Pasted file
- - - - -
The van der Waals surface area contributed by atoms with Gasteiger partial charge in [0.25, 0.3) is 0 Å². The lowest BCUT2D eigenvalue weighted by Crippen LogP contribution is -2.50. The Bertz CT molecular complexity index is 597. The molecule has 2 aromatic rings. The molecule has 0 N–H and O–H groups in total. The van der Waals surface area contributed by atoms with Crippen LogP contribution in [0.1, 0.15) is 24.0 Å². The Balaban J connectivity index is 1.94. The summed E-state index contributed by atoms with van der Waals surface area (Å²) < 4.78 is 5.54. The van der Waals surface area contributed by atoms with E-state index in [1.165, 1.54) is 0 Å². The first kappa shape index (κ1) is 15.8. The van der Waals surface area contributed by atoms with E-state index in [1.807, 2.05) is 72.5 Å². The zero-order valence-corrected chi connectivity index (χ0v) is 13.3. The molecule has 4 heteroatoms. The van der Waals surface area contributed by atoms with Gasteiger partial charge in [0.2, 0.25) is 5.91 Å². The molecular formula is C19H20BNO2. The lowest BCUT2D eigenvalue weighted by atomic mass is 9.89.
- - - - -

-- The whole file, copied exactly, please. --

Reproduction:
The van der Waals surface area contributed by atoms with Gasteiger partial charge in [0.25, 0.3) is 0 Å². The lowest BCUT2D eigenvalue weighted by Crippen LogP contribution is -2.50. The Bertz CT molecular complexity index is 597. The molecule has 2 aromatic rings. The molecule has 0 N–H and O–H groups in total. The van der Waals surface area contributed by atoms with Crippen LogP contribution in [0.1, 0.15) is 24.0 Å². The Balaban J connectivity index is 1.94. The summed E-state index contributed by atoms with van der Waals surface area (Å²) < 4.78 is 5.54. The van der Waals surface area contributed by atoms with E-state index in [1.165, 1.54) is 0 Å². The first kappa shape index (κ1) is 15.8. The van der Waals surface area contributed by atoms with E-state index in [1.807, 2.05) is 72.5 Å². The zero-order valence-corrected chi connectivity index (χ0v) is 13.3. The molecule has 4 heteroatoms. The van der Waals surface area contributed by atoms with Gasteiger partial charge in [0.2, 0.25) is 5.91 Å². The molecular formula is C19H20BNO2. The lowest BCUT2D eigenvalue weighted by atomic mass is 9.89.